Biomimetics is also an innovative eco-conception solution that is inspired by the shapes, materials, properties, processes and functions of living systems. Susana de Mantos Fernandes is a researcher and faculty member at the University of Pau, where she holds the position of the Chair of Biomimetics. She draws her innovations from the study of the oceanic fauna and flora, for instance making sunscreen from red algae molecules usually eaten by fishes that can absorb UV rays.

Distribution aspects, such as distances, transportation means or packaging, also have to be taken into account in the whole impact measurement. Located in the huge Rungis food market, Pandobac offers a service of reusable trays for professional food freight transport. This means the use of disposable packaging can be avoided, such as cardboard boxes, single-use wooden boxes or polystyrene cassettes.

The use of the products also remains fundamental in a circular approach. In that sense, the economy of functionality offers to switch from an economy of ownership to an economy based on accessibility, where people are users, but not owners. There are lots of examples of this, both in the private and public sector.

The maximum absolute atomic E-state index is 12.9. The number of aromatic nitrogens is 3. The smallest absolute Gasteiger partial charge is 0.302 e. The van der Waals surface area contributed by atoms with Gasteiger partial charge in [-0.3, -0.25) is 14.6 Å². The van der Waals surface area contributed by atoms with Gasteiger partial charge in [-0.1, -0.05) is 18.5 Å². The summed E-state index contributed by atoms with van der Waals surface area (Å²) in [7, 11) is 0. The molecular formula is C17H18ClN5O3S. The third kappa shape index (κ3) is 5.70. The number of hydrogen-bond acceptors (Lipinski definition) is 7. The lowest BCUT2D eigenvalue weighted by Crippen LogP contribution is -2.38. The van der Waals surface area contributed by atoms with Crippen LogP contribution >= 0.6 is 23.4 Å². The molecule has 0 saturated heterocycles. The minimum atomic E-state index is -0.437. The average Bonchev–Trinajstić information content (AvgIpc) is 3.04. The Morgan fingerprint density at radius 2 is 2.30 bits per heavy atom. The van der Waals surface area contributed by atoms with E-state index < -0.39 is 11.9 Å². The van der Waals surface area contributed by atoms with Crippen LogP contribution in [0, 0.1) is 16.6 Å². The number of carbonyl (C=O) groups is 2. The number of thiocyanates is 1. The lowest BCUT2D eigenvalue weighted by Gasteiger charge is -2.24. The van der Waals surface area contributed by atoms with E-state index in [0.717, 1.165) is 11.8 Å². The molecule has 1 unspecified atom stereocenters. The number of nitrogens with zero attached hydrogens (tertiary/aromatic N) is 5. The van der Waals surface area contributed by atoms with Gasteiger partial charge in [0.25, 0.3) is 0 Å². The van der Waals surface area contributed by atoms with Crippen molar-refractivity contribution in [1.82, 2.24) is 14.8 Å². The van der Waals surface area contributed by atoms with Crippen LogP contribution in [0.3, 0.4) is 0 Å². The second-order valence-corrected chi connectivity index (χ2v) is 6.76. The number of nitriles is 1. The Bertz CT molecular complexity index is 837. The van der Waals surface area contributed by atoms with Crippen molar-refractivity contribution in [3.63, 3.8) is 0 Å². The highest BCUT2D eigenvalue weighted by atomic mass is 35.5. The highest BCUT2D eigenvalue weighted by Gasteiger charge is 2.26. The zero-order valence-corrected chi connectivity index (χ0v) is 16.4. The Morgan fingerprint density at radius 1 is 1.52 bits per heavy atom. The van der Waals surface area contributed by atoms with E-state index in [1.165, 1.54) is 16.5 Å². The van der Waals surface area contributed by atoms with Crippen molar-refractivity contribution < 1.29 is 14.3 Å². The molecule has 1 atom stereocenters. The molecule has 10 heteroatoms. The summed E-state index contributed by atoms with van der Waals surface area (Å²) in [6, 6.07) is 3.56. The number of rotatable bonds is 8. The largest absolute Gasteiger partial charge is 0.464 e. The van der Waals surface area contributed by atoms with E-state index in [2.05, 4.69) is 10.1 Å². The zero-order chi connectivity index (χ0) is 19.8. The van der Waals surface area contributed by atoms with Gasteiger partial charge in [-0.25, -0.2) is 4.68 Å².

The French cooperative Commown offers a phone rental service: instead of buying a new phone every two years to get a more efficient one, you can rent it for the duration you want and change it whenever you want, thus lowering waste.

Regarding the increase of product lifespan, various options are available, such as reusing, repairing and swapping. The secondhand market is trendy and widening.

MerciBOOKoup encourages book swapping instead of buying new books; this association does so by organizing book-swapping parties and installing book-swapping boxes made out of recycled wood by users.

Last but not least, waste collection and upcycling constitute a fundamental part of the circular system. Upcycling is about creating a product of higher quality, value or utility than the original one. Here are two examples to demonstrate this. First, La tête dans les nuages saves balloons’ envelopes from the trash and make bean bags with them. Second, following the same logic, Muzzicycles produces bike structures thanks to plastic bottles being upcycled.

Join the sustainable team: circular transformation drivers